The island-hopping road which is the Florida Overseas Highway traces a graceful scimitar along the outer rim of the Keys and unfolds a vast kaleidoscope of iridescent waters, palm-fringed coves, fishing camps and yacht basins. As a road to good fishing, which is why most people travel it this time of the year, it is unparalleled. The fishing begins at the inland waterway cut at Jewfish Creek and continues to Key West, 100 miles away. It goes on around the clock, the neon of bait shops winking gaudily through the tropic nights.
Anglers go after their fish with every sort of rig: a scramble of spin and fly rod, plug and bait, tarred rope and spear, cane pole and hand line—a tackle store spilled out along the Highway. Only the newcomer is surprised at the catches hauled in daily, creating the air of a huge lottery of angling, with a jackpot of the unexpected always just about to hit. Six hundred and twenty varieties of fish move in the vast wildernesses of the Keys' tropical waters, and more than 80 of these will take a hook in some form or other.
In January a steady procession of sailing yachts, flying-deck cruisers, charter boats and sloops pours down the inland waterway to berths at private anglers' clubs, town docks and bay anchorages at Key Largo, Tavernier, Islamorada, the Matecumbes, Marathon and Key West. These are the big-game fishermen, who for three or four months will fish the outer reefs and the broad indigo path of the Gulf Stream for streaking wahoo and sailfish, for the brilliant-hued dolphin lying underneath the weed drift, for giant barracuda and cobia, schools of water-chopping king mackerel and bonito, ponderous gape-jawed jewfish and groupers.
It's during these months too that the flats stretching out from the low island shorelines fill with skiffs, waders, fly-and spin-casters, and guides soundlessly poling their $50-a-day charters across shimmering shallows for the silvery bonefish, rated by so many as the world's lightweight champion.
Residents and locals never stop talking fish, but only rarely do they wet a line during this annual invasion by seasonal visitors. Many are busy with some form of catering to tourists' needs and almost all of them will tell you, probably under their breath, that spring and summer months will get you five fish for every one hung on the rack at the end of a February day. The winds of winter, often brisk, die off to a fine somnolence of calm seas in the spring, the water warms and fish go closer shoreward.
The winter crowd, fishing from charter boat and private cruiser, hangs up many fine records, which can certainly claim to be the most publicized of all, especially in the big-game division. And while at many other fishing centers in the country the use of a fair-sized power boat often provides the sole chance of any good salt-water fish, it's a different story on the Keys.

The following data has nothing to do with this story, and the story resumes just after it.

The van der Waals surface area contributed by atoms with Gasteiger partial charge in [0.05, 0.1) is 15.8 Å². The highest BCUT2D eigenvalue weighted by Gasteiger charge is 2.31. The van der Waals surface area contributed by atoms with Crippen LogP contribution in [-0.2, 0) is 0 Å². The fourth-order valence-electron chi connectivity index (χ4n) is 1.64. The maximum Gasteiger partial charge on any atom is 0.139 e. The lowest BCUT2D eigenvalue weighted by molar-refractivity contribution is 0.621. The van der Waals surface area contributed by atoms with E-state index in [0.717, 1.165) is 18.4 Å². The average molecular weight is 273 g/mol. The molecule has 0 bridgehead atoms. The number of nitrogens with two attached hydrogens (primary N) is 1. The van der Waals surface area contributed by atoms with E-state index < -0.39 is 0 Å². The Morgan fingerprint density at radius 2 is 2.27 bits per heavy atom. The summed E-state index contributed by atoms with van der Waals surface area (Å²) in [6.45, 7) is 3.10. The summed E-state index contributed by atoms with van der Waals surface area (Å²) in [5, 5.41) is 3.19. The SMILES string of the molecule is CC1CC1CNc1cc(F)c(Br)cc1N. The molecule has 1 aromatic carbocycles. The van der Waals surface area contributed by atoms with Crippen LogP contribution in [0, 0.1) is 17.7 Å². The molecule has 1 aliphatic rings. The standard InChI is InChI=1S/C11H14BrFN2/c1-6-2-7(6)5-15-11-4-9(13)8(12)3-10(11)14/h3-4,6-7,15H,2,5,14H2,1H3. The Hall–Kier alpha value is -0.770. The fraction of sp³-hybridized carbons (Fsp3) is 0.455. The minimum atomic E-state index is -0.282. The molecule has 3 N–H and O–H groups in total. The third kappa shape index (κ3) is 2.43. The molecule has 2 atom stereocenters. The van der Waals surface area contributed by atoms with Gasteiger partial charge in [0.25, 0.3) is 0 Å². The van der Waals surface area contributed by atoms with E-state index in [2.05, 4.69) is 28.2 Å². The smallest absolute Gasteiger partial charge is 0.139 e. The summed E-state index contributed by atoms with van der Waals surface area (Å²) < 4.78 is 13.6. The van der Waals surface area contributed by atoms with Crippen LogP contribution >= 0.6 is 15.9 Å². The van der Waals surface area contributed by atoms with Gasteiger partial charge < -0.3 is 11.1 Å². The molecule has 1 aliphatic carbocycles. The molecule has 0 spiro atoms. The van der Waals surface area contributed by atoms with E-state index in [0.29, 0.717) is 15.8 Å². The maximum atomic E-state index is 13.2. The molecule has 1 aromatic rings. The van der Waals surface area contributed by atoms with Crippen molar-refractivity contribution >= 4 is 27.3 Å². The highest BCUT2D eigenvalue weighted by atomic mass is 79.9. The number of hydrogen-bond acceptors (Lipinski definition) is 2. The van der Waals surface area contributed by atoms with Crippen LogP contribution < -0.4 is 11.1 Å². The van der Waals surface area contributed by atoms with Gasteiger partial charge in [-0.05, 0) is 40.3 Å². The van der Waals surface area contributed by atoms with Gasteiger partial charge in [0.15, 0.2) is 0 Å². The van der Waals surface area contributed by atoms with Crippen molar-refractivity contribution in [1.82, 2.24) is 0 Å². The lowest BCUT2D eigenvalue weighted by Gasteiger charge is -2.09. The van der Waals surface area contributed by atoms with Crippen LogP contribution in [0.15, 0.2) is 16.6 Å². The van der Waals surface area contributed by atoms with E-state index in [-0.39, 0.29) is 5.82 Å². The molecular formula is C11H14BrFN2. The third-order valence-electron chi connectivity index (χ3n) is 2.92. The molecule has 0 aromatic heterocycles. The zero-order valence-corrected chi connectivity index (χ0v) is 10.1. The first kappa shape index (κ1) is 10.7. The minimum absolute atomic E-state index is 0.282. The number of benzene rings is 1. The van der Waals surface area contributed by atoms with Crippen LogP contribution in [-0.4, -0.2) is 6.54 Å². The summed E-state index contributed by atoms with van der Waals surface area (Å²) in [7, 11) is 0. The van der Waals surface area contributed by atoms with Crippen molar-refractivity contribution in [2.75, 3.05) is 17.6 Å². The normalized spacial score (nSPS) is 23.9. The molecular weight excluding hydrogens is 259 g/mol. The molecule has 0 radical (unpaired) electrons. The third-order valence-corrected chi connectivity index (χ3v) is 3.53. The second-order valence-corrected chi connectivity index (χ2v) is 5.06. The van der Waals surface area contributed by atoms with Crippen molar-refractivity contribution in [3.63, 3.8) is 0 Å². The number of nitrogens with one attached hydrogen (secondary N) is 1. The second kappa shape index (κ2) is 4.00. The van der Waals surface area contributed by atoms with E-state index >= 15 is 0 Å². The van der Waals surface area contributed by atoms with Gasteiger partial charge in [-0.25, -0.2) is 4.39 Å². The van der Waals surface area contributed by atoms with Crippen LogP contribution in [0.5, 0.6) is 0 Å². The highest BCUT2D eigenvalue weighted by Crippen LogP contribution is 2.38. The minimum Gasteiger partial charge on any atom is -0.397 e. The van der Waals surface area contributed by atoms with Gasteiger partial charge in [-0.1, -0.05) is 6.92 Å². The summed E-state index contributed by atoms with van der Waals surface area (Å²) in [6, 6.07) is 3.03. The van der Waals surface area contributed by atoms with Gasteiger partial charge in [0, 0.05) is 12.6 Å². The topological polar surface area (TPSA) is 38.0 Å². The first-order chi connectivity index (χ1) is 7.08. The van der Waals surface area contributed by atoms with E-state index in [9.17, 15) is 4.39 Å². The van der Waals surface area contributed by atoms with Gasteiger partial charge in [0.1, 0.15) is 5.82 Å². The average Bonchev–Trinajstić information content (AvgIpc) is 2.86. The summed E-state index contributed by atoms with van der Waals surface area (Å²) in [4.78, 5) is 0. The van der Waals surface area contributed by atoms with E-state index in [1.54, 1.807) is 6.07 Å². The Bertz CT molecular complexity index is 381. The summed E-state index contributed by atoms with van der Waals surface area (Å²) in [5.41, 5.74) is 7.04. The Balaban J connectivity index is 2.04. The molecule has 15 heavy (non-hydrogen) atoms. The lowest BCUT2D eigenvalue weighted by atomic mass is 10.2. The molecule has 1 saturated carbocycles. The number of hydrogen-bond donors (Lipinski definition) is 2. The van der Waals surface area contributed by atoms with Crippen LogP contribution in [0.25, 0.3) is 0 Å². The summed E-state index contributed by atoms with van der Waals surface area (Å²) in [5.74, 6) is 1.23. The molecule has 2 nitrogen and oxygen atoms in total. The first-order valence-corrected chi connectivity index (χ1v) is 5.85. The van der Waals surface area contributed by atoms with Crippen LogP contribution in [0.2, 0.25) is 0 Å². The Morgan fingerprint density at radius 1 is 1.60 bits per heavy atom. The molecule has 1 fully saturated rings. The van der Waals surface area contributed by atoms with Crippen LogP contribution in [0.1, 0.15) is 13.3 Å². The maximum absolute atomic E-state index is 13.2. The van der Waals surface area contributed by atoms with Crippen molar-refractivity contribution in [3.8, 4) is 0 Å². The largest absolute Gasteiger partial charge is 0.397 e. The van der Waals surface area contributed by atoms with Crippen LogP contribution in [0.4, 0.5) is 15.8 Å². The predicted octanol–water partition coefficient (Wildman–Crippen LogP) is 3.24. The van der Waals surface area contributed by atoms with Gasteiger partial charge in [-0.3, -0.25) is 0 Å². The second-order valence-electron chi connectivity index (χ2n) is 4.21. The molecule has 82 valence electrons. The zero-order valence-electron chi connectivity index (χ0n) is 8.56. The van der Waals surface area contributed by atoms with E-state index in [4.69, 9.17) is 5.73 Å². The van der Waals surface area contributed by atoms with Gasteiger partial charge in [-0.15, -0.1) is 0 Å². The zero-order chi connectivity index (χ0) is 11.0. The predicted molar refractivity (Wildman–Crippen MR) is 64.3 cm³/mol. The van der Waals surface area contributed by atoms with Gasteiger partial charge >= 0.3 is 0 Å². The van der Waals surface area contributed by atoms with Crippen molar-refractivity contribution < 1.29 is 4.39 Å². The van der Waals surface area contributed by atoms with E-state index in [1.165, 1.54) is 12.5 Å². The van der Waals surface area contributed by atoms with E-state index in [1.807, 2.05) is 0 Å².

Here an alert angler going on his own, fishing by car, from bridge or ramp—at most using a skiff with an outboard—is barred only from a crack at the big billfish of the Stream. An ambitious guide midway down the Highway is now booked days in advance to conduct his parties, by car, to choice fishing spots. He makes no all-day trips, guiding his charters to a bridge or shoreline exactly at what he considers the right tide and hour. This minimizes the time required and eliminates the boat ride, often long, to the grounds to be fished.
Added to the story of this deft operation is the certainly unique feature that so far the fisherman has never been rained out. General storms covering the length of the Highway are rare. A quick run from a drifting squall into sun and calmer waters 20 miles up or down the road saves the day for the fisherman-by-car. He'll fish anything from grunts to tarpon, but his specialty is permit, the great powerful pompano that streaks seaward with the speed of a bonefish and the force of a charging bull. Often he will outcatch the powerboats also seeking this comparatively rare prize.
The casual fisherman's gear should include a bait-casting or spinning rod, a favorite plug or two, a spoon, a feathered lure. Along with this light tackle it is a good idea to bring a six-foot rod with a star-drag reel and at least an 18-thread line. A fisherman is likely to find himself desperately working a heavy fish away from bridge pilings, and he needs the stout gear.